the adjustable model is dependent on the same. The error signal is fed to the adaptation mechanism. The output of the
adaptation mechanism is the estimated quantity (r,est),which is used for the tuning in adjustable model and also for
feedback. The stability of such closed loop estimator is achieved through Popovs Hyperstability criterion . The method is
simple and requires less computation.
Depending on the quantity (i.e. the functional candidate) used to formulate the error signal; various kinds of MRAS are
possible. In, an MRAS is developed with d and q-components of flux. However, the method is heavily dependent on stator
resistance variation and suffers from the integrator related problems like drift and saturation. To overcome the problem,
an MRAS with on-line stator resistance[7] estimation, Reactive power-based MRAS[8] and Neural Network (NN)
based MRAS is used. Among all of these methods, reactive power based MRAS is morepopular for speed estimation as
it is independent of stator Reference model utilizes instantaneous reactive power and the Adjustable model uses steady-
state reactive power. This means that the two different versions of the same quantity are used to formulate error signal.
This type of approach rewards a speed estimator that depends only on Lq. A mechanism for on-line estimation of Lq
will make the drive parameter independent.


Fig. 3. Basic MRAS structure

A block diagram of the proposed MRAS based rotor speed estimator is shown .The reference model computes
instantaneous reactive power (Q ref) and the adjustable model computes steady-state reactive power (Qest). Both the
reactive powers are then compared to form the error signal. The error signal is then passed through an adaptation
mechanism to estimate rotor speed. PI controller is sufficient for adaptation mechanism. The estimated rotor speed is used
to tune the adjustable model until the two reactive powers (Qref and Qest) become same. It is important to mention that in
the proposed MRAS, continuous monitoring of speed error signal (e) and reactive power error signal ( ) is required;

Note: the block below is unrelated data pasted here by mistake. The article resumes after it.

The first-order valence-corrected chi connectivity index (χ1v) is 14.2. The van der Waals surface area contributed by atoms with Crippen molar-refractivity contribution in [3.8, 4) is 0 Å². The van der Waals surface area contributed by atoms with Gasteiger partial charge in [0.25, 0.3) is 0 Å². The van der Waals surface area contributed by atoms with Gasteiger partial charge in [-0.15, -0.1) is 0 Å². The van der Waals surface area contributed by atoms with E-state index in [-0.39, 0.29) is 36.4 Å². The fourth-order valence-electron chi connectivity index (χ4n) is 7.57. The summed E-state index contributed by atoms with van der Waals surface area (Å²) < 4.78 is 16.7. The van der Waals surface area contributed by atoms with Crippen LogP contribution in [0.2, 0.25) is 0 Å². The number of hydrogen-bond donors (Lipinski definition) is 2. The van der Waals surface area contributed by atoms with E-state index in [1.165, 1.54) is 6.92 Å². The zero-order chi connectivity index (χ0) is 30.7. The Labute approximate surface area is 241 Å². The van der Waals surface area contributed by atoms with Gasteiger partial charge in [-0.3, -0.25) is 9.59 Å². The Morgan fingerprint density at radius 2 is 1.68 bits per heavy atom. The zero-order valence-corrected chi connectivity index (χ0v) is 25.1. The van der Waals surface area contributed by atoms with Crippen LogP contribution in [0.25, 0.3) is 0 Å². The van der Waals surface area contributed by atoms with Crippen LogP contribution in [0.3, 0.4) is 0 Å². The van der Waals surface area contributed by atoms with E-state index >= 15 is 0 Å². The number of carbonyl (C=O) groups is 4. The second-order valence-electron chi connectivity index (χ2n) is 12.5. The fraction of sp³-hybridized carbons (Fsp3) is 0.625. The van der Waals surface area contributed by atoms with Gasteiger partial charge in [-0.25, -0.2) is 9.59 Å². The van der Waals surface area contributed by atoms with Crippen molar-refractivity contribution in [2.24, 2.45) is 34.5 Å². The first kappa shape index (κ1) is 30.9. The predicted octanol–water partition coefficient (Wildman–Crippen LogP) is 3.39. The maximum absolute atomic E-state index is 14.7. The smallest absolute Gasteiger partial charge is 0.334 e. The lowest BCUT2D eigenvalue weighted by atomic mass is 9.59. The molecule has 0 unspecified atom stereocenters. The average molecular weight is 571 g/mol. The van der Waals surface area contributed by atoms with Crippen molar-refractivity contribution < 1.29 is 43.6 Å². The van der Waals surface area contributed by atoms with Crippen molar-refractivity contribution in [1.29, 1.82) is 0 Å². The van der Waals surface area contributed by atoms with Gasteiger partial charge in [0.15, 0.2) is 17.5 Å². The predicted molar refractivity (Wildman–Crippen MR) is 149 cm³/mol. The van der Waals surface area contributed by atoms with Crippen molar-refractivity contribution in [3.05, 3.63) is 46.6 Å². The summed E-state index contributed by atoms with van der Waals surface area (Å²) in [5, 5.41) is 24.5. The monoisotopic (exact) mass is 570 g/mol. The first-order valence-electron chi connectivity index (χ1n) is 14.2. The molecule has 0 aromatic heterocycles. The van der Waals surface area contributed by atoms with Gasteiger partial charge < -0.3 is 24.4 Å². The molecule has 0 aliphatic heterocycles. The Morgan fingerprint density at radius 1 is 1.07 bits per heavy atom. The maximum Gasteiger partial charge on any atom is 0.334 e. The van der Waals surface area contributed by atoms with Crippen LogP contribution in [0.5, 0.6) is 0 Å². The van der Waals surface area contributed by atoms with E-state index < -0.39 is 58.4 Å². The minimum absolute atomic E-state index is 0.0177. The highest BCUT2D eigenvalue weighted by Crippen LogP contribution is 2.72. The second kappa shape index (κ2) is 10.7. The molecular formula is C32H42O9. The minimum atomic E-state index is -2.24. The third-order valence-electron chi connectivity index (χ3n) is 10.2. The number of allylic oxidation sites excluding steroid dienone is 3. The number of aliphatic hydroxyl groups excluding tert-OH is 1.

otherwise instead of negative feed-back positive feed-back may take place and the system may become unstable.


Fig4- Active power based MRAS Fig5-Reactive power based MRAS
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Fig.4 & Fig.5 shows the Active power and reactive power based MRAS. Active power based MRAS is used to estimate
the Stator Resistance (Rs)[9] and Reactive power based[10] MRAS is used to estimate the q-axis inductance (Lq), speed
(r) and torque (Te).The complete vector controlled Sensor less[11] PMSM drive with MRAS based speed estimator is
available in Fig.7.

Fig6 Simulink diagram of MRAC module

PID controller : PID controllers are widely used in industrial plants and different methods for the design or the tuning of
these controllers have been proposed in the literature like Ziegler Nichols method, coohen method, using bode plot. These
available methods are normally based on a first or a second-order model with time delay obtained from the time response
or the measurement of multiple points on the frequency response of the process.


Fig. 7. Block diagram of the complete PMSM drive with MRAS based rotor speed estimator

C. SPACE VECTOR PULSE WIDTH MODULATION (SVPWM)
Space vector modulation (SVPWM) tries to output a sine-wave, supplying power, whose three parts are balanced and
whose frequency and voltage can be adjusted. Its controlling principle is to try to decrease output harmonic components.
Three- phase windings of the motor can define a three phase static coordinate system. It has three axes. The phase voltage
of three-phase stator Ua, Ub and Uc are on three-phase windings, and form three phase voltage vector Ua, Ub and Uc.
Their directions are on their own axis and their volumes change with time in accordance with the sine regulation.
Therefore, all three phase voltage space vector form a total voltage space vector u, which is a space vector circulating at
the speed of power angle frequency . Motor can be controlled by making use of the opening and closing condition and
the orders of the inverter power and by modulating[12] the time of opening and closing. Different combinations of switch